I don’t know what possessed the talented trio who hails from Ennis in County Clare to name their musical project Socks in the Frying Pan, but they did and now they’re stuck with their stranger-than-most moniker. They don’t seem to mind, however, as it suits their quirky offbeat style and ever-present sense of humor. But don’t be fooled by guitarist Aodan Coyne’s jokes or the sibling rivalry of brothers Shane and Fiachra Hayes (on accordion, and fiddle and banjo, respectively), they are highly skilled, award-winning Irish music-makers who have become noteworthy as much for their nimble and fast-moving fingers as they have for their charismatic stage presence. They’ll bring the entire lively and engaging package to Mount Vernon for a Fri., March 1 show at McIntyre Hall. Where: 2501 E. College Way Cost: $25-$35 Info: http://www.mcintyrehall.org
The last stop on our Irish musical tour is the aforementioned Celtic Arts Foundation’s Littlefield Celtic Center in Mount Vernon. Should you find yourself there on Sun., March 3, you will bear witness to Daymark, a trio comprised of Will Woodson (flute, uilleann pipes), Dan Foster (fiddle), and Eric McDonald (guitar, vocals). Daymark’s members hail from England, Scotland, and the United States, but thanks to extensive study, travel and immersion, their sound is Irish to the core. They play the songs of Irish dance halls of the 1920s and 1930s, of the Northern England immigrant pubs, of the Donegal country fiddlers, but filter it through their own more modern musical sensibilities. And, of course, they would not be Irish musicians worth their weight in four-leaf clovers if they didn’t play fast, furious and with great heart. Where: 1124 Cleveland Ave. Cost: $20-$25 Info: http://www.celticarts.org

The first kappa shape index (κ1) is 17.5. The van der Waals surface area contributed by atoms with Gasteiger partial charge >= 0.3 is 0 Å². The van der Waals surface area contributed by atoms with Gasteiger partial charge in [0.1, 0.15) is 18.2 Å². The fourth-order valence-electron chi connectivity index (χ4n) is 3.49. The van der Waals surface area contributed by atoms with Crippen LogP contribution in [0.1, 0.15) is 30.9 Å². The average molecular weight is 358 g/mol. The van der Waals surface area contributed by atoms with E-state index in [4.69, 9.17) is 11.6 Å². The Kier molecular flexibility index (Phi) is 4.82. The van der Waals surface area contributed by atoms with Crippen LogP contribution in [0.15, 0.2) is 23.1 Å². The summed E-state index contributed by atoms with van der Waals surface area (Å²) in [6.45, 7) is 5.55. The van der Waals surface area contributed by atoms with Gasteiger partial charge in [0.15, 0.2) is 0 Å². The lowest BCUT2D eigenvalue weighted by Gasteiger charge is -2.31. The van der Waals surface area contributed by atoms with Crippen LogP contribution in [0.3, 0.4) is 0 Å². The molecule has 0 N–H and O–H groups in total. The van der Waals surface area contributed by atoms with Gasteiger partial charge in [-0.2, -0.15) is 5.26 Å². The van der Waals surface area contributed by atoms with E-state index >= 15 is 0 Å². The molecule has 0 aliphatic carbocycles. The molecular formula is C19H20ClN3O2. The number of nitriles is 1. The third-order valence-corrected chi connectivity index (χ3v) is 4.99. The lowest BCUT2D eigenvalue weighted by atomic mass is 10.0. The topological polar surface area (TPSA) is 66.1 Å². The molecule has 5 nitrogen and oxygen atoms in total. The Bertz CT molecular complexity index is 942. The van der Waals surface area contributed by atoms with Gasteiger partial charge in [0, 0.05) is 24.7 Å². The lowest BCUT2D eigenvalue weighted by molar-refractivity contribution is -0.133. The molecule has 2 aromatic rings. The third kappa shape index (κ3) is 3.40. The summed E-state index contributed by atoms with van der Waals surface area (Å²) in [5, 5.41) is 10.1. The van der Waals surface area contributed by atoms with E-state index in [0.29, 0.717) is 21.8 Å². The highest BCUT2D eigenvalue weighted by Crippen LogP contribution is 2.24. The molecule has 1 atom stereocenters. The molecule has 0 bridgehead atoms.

Come In From The Cold
Hot nights at the Wild Buffalo
Everyone has a friend like me. I wear long sleeves during the summer, long underwear during the winter and am never without auxiliary layers of clothing, just in case. In other words, I am always cold.
I long to be one of those hardy folks who don technical layers and then tromp into the…
St. Patrick’s Day
Happy (almost) holiday
Like most occasions Bellingham wholeheartedly embraces and enthusiastically celebrates, St. Patrick’s Day isn’t a proper holiday. The banks are open, kids have to go to school, no one gets the day off work.
Unless, of course, March 17 falls on a Sunday, as it does this year. In that…
For as long as I have been an observer of Bellingham’s music scene, I’ve heard musicians talk about how there is no tour stop like this one, no audience like a Bellingham crowd. At first, I was skeptical, thinking it to be the equivalent of a hackneyed pickup line tried out on as many…